Aaron Jaffe's presentation was supposed to be held in Herring Hall, but it was clear that he was speaking from inside the belly of the beast. He came to Rice to discuss digital humanities and their place in the university. Jaffe sees the term "STEM" as a marketing ploy that has achieved a great deal of success in receiving funding and status within universities. "Digital Humanities" (or "DH") has acted as an analogous tactic for gaining resources from the other side of campus.
What I found particularly interesting in Aaron Jaffe’s The Way Things Go was that “everything exists to be on the internet.” The quote truly strikes the audience about the prevalence of the online. Another detail that caught my attention was his Rube Goldberg example.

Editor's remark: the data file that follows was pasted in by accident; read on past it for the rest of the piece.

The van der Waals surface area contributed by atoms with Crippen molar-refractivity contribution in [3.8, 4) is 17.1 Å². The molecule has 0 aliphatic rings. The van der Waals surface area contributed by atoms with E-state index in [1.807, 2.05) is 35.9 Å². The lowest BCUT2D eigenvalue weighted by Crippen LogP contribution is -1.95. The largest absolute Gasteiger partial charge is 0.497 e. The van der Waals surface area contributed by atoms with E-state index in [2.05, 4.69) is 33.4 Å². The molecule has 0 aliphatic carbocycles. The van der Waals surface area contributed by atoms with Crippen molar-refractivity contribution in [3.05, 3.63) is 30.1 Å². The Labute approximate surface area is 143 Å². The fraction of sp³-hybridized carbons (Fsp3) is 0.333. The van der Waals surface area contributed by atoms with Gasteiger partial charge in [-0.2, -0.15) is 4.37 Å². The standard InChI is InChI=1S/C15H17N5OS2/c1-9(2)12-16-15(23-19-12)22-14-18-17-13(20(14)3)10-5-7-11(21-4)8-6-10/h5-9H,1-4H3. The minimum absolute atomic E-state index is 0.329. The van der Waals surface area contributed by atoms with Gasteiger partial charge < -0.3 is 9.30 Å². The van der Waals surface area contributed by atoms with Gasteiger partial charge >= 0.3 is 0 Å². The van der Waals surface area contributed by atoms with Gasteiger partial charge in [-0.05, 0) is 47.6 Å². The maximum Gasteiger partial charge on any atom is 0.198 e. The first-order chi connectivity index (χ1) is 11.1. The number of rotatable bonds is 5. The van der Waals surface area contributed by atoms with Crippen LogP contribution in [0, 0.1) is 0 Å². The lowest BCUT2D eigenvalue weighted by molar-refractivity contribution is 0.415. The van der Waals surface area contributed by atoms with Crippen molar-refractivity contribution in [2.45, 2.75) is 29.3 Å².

On October 22nd, the Sawyer Seminar welcomed Professor Aaron Jaffe to speak on the state of digital humanities. Aaron Jaffe is a Professor of English and the director of the Commonwealth Center on Humanities and Society at the University of Louisville. His talk, entitled "Being, Online and -Off: The Work of H in the Age of D," shared his experiences as an advocate for the importance of the humanistic disciplines and explored the ways in which the digital humanities serve - or fail to serve - the interests of humanistic research.
Hi, I'm Jake. I'm a senior studying English and I'd like to officially welcome to my blog for the Sawyer Seminar. For a bit of background, this seminar is run by the Humanities Research Center with a grant from the Andrew W. Mellon Foundation and it brings in speakers to discuss digital humanities, specifically the production and distribution of knowledge, in the digital age.